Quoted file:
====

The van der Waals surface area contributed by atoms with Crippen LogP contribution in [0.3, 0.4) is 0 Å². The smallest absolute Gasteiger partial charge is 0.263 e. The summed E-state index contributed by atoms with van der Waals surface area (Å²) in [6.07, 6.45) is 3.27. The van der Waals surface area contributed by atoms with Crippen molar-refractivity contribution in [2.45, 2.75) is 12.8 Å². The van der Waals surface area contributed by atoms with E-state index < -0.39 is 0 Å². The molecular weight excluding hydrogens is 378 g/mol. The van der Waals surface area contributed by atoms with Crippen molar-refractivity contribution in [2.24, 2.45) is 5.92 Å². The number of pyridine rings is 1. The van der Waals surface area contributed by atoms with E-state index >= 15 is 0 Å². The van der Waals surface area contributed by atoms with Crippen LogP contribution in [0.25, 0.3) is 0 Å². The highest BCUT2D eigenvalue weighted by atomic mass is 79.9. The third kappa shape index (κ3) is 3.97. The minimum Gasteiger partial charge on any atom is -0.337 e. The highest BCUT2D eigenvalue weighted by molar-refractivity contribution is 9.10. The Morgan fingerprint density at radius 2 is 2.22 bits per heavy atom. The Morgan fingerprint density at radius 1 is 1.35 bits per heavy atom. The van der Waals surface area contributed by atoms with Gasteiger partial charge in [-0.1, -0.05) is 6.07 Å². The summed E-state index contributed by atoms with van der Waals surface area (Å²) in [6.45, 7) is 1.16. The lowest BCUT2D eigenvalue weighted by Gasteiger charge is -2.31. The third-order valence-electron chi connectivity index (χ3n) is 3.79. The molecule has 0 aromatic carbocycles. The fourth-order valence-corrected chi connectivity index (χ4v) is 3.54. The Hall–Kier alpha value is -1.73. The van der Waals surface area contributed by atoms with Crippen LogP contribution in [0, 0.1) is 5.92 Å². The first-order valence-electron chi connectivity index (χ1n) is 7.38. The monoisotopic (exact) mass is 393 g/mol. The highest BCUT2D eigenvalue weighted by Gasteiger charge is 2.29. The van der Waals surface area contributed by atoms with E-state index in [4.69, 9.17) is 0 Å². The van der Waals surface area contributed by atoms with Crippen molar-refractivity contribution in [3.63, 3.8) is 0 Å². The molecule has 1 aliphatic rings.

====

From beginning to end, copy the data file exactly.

The van der Waals surface area contributed by atoms with Crippen LogP contribution in [0.3, 0.4) is 0 Å². The smallest absolute Gasteiger partial charge is 0.263 e. The summed E-state index contributed by atoms with van der Waals surface area (Å²) in [6.07, 6.45) is 3.27. The van der Waals surface area contributed by atoms with Crippen molar-refractivity contribution in [2.45, 2.75) is 12.8 Å². The van der Waals surface area contributed by atoms with E-state index < -0.39 is 0 Å². The molecular weight excluding hydrogens is 378 g/mol. The van der Waals surface area contributed by atoms with Crippen molar-refractivity contribution in [2.24, 2.45) is 5.92 Å². The number of pyridine rings is 1. The van der Waals surface area contributed by atoms with E-state index >= 15 is 0 Å². The van der Waals surface area contributed by atoms with Crippen LogP contribution in [0.25, 0.3) is 0 Å². The highest BCUT2D eigenvalue weighted by atomic mass is 79.9. The third kappa shape index (κ3) is 3.97. The minimum Gasteiger partial charge on any atom is -0.337 e. The highest BCUT2D eigenvalue weighted by molar-refractivity contribution is 9.10. The Morgan fingerprint density at radius 2 is 2.22 bits per heavy atom. The Morgan fingerprint density at radius 1 is 1.35 bits per heavy atom. The van der Waals surface area contributed by atoms with Gasteiger partial charge in [-0.1, -0.05) is 6.07 Å². The summed E-state index contributed by atoms with van der Waals surface area (Å²) in [6.45, 7) is 1.16. The lowest BCUT2D eigenvalue weighted by Gasteiger charge is -2.31. The third-order valence-electron chi connectivity index (χ3n) is 3.79. The molecule has 0 aromatic carbocycles. The fourth-order valence-corrected chi connectivity index (χ4v) is 3.54. The Hall–Kier alpha value is -1.73. The van der Waals surface area contributed by atoms with Crippen LogP contribution in [0, 0.1) is 5.92 Å². The first-order valence-electron chi connectivity index (χ1n) is 7.38. The monoisotopic (exact) mass is 393 g/mol. The highest BCUT2D eigenvalue weighted by Gasteiger charge is 2.29. The van der Waals surface area contributed by atoms with E-state index in [4.69, 9.17) is 0 Å². The van der Waals surface area contributed by atoms with Crippen molar-refractivity contribution in [3.63, 3.8) is 0 Å². The molecule has 1 aliphatic rings.